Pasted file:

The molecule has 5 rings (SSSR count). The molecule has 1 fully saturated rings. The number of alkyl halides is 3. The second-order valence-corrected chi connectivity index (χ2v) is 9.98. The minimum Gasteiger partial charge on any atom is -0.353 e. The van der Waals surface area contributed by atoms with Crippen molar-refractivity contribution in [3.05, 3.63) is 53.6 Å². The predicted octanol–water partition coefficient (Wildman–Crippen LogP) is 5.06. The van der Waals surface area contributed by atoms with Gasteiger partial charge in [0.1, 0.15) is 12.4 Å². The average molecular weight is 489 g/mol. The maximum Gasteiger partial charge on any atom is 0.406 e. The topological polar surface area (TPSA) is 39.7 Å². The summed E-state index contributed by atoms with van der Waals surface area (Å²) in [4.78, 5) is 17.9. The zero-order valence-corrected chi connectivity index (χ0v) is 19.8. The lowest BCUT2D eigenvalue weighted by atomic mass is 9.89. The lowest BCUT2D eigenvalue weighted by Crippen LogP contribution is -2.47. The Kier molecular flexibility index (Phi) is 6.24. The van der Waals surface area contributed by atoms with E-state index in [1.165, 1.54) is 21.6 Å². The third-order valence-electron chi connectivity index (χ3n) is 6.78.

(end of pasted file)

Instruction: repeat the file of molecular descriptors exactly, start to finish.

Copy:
The molecule has 5 rings (SSSR count). The molecule has 1 fully saturated rings. The number of alkyl halides is 3. The second-order valence-corrected chi connectivity index (χ2v) is 9.98. The minimum Gasteiger partial charge on any atom is -0.353 e. The van der Waals surface area contributed by atoms with Crippen molar-refractivity contribution in [3.05, 3.63) is 53.6 Å². The predicted octanol–water partition coefficient (Wildman–Crippen LogP) is 5.06. The van der Waals surface area contributed by atoms with Gasteiger partial charge in [0.1, 0.15) is 12.4 Å². The average molecular weight is 489 g/mol. The maximum Gasteiger partial charge on any atom is 0.406 e. The topological polar surface area (TPSA) is 39.7 Å². The summed E-state index contributed by atoms with van der Waals surface area (Å²) in [4.78, 5) is 17.9. The zero-order valence-corrected chi connectivity index (χ0v) is 19.8. The lowest BCUT2D eigenvalue weighted by atomic mass is 9.89. The lowest BCUT2D eigenvalue weighted by Crippen LogP contribution is -2.47. The Kier molecular flexibility index (Phi) is 6.24. The van der Waals surface area contributed by atoms with E-state index in [1.165, 1.54) is 21.6 Å². The third-order valence-electron chi connectivity index (χ3n) is 6.78.